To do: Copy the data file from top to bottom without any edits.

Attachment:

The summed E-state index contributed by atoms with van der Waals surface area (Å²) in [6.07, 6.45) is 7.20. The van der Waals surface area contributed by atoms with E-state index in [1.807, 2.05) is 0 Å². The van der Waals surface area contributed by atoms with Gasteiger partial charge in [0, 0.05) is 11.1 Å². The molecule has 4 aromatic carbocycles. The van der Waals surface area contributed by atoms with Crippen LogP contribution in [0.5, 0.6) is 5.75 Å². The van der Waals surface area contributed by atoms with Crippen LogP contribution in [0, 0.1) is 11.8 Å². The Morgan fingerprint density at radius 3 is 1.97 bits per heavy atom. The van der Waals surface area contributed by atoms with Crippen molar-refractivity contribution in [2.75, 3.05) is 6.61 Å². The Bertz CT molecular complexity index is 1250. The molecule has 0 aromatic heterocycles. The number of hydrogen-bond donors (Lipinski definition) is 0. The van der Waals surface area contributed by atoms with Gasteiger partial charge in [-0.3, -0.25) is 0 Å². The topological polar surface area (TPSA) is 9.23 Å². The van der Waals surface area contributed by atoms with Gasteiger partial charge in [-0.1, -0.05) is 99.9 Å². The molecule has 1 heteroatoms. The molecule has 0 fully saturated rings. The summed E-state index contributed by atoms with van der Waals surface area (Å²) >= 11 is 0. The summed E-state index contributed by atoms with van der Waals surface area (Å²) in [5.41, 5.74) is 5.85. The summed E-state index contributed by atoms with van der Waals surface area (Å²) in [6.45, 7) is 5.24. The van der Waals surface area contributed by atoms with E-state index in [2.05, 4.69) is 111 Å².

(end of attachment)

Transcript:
The summed E-state index contributed by atoms with van der Waals surface area (Å²) in [6.07, 6.45) is 7.20. The van der Waals surface area contributed by atoms with E-state index in [1.807, 2.05) is 0 Å². The van der Waals surface area contributed by atoms with Gasteiger partial charge in [0, 0.05) is 11.1 Å². The molecule has 4 aromatic carbocycles. The van der Waals surface area contributed by atoms with Crippen LogP contribution in [0.5, 0.6) is 5.75 Å². The van der Waals surface area contributed by atoms with Crippen LogP contribution in [0, 0.1) is 11.8 Å². The Morgan fingerprint density at radius 3 is 1.97 bits per heavy atom. The van der Waals surface area contributed by atoms with Crippen molar-refractivity contribution in [2.75, 3.05) is 6.61 Å². The Bertz CT molecular complexity index is 1250. The molecule has 0 aromatic heterocycles. The number of hydrogen-bond donors (Lipinski definition) is 0. The van der Waals surface area contributed by atoms with Gasteiger partial charge in [-0.3, -0.25) is 0 Å². The topological polar surface area (TPSA) is 9.23 Å². The van der Waals surface area contributed by atoms with Gasteiger partial charge in [-0.1, -0.05) is 99.9 Å². The molecule has 1 heteroatoms. The molecule has 0 fully saturated rings. The summed E-state index contributed by atoms with van der Waals surface area (Å²) >= 11 is 0. The summed E-state index contributed by atoms with van der Waals surface area (Å²) in [5.41, 5.74) is 5.85. The summed E-state index contributed by atoms with van der Waals surface area (Å²) in [6.45, 7) is 5.24. The van der Waals surface area contributed by atoms with E-state index in [2.05, 4.69) is 111 Å².